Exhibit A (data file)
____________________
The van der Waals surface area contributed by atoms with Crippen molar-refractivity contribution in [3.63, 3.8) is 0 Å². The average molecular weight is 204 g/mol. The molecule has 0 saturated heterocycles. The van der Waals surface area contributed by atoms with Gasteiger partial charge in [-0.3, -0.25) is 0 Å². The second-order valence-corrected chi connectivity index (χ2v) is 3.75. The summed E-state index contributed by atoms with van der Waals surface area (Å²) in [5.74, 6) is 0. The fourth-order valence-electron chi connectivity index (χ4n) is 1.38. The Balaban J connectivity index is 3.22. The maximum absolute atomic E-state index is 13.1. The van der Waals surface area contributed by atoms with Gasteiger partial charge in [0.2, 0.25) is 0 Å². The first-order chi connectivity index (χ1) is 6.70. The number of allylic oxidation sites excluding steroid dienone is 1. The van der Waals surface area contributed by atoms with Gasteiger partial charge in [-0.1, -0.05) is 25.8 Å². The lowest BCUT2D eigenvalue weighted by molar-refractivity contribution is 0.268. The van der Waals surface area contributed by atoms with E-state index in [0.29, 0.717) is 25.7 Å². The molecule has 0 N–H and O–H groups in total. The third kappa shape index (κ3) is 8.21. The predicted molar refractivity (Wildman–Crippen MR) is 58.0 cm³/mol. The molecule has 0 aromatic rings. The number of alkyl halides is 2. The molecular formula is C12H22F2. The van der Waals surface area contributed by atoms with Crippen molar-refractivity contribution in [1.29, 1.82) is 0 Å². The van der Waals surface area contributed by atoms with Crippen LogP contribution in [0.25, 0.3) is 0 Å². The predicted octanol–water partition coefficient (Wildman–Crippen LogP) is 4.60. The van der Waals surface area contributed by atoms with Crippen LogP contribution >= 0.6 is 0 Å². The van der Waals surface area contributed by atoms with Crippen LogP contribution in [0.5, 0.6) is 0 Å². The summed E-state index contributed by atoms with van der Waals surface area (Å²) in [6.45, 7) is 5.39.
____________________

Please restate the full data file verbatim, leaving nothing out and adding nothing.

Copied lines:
The van der Waals surface area contributed by atoms with Crippen molar-refractivity contribution in [3.63, 3.8) is 0 Å². The average molecular weight is 204 g/mol. The molecule has 0 saturated heterocycles. The van der Waals surface area contributed by atoms with Gasteiger partial charge in [-0.3, -0.25) is 0 Å². The second-order valence-corrected chi connectivity index (χ2v) is 3.75. The summed E-state index contributed by atoms with van der Waals surface area (Å²) in [5.74, 6) is 0. The fourth-order valence-electron chi connectivity index (χ4n) is 1.38. The Balaban J connectivity index is 3.22. The maximum absolute atomic E-state index is 13.1. The van der Waals surface area contributed by atoms with Gasteiger partial charge in [0.2, 0.25) is 0 Å². The first-order chi connectivity index (χ1) is 6.70. The number of allylic oxidation sites excluding steroid dienone is 1. The van der Waals surface area contributed by atoms with Gasteiger partial charge in [-0.1, -0.05) is 25.8 Å². The lowest BCUT2D eigenvalue weighted by molar-refractivity contribution is 0.268. The van der Waals surface area contributed by atoms with E-state index in [0.29, 0.717) is 25.7 Å². The molecule has 0 N–H and O–H groups in total. The third kappa shape index (κ3) is 8.21. The predicted molar refractivity (Wildman–Crippen MR) is 58.0 cm³/mol. The molecule has 0 aromatic rings. The number of alkyl halides is 2. The molecular formula is C12H22F2. The van der Waals surface area contributed by atoms with Crippen molar-refractivity contribution in [1.29, 1.82) is 0 Å². The van der Waals surface area contributed by atoms with Crippen LogP contribution in [0.25, 0.3) is 0 Å². The predicted octanol–water partition coefficient (Wildman–Crippen LogP) is 4.60. The van der Waals surface area contributed by atoms with Crippen LogP contribution >= 0.6 is 0 Å². The van der Waals surface area contributed by atoms with Crippen LogP contribution in [0.5, 0.6) is 0 Å². The summed E-state index contributed by atoms with van der Waals surface area (Å²) in [6.45, 7) is 5.39.